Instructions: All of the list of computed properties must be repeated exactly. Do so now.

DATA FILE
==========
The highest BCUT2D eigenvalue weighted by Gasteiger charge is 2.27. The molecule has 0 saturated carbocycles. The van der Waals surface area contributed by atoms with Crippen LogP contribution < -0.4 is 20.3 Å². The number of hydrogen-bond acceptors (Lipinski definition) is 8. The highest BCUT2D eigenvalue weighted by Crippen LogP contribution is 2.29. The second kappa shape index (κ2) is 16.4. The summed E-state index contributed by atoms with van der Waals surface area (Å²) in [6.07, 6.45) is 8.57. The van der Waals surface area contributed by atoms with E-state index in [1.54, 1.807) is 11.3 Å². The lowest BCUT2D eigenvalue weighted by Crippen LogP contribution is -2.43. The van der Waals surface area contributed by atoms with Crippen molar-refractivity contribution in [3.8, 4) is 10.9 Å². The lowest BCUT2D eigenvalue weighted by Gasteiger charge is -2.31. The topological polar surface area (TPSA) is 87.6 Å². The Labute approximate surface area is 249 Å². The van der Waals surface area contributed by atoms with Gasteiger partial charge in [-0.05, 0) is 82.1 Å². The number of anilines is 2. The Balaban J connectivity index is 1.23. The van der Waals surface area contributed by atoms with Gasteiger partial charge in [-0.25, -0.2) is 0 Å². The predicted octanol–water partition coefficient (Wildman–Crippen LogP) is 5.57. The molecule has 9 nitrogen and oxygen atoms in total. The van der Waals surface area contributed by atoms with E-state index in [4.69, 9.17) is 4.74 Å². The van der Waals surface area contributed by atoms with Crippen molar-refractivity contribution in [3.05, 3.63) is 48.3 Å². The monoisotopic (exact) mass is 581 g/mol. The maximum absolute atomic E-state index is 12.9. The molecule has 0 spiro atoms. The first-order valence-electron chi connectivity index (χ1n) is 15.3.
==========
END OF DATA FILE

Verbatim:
The highest BCUT2D eigenvalue weighted by Gasteiger charge is 2.27. The molecule has 0 saturated carbocycles. The van der Waals surface area contributed by atoms with Crippen LogP contribution < -0.4 is 20.3 Å². The number of hydrogen-bond acceptors (Lipinski definition) is 8. The highest BCUT2D eigenvalue weighted by Crippen LogP contribution is 2.29. The second kappa shape index (κ2) is 16.4. The summed E-state index contributed by atoms with van der Waals surface area (Å²) in [6.07, 6.45) is 8.57. The van der Waals surface area contributed by atoms with E-state index in [1.54, 1.807) is 11.3 Å². The lowest BCUT2D eigenvalue weighted by Crippen LogP contribution is -2.43. The van der Waals surface area contributed by atoms with Crippen molar-refractivity contribution in [3.8, 4) is 10.9 Å². The lowest BCUT2D eigenvalue weighted by Gasteiger charge is -2.31. The topological polar surface area (TPSA) is 87.6 Å². The Labute approximate surface area is 249 Å². The van der Waals surface area contributed by atoms with Gasteiger partial charge in [-0.05, 0) is 82.1 Å². The number of anilines is 2. The Balaban J connectivity index is 1.23. The van der Waals surface area contributed by atoms with Gasteiger partial charge in [-0.25, -0.2) is 0 Å². The predicted octanol–water partition coefficient (Wildman–Crippen LogP) is 5.57. The molecule has 9 nitrogen and oxygen atoms in total. The van der Waals surface area contributed by atoms with E-state index in [4.69, 9.17) is 4.74 Å². The van der Waals surface area contributed by atoms with Crippen molar-refractivity contribution in [3.05, 3.63) is 48.3 Å². The monoisotopic (exact) mass is 581 g/mol. The maximum absolute atomic E-state index is 12.9. The molecule has 0 spiro atoms. The first-order valence-electron chi connectivity index (χ1n) is 15.3.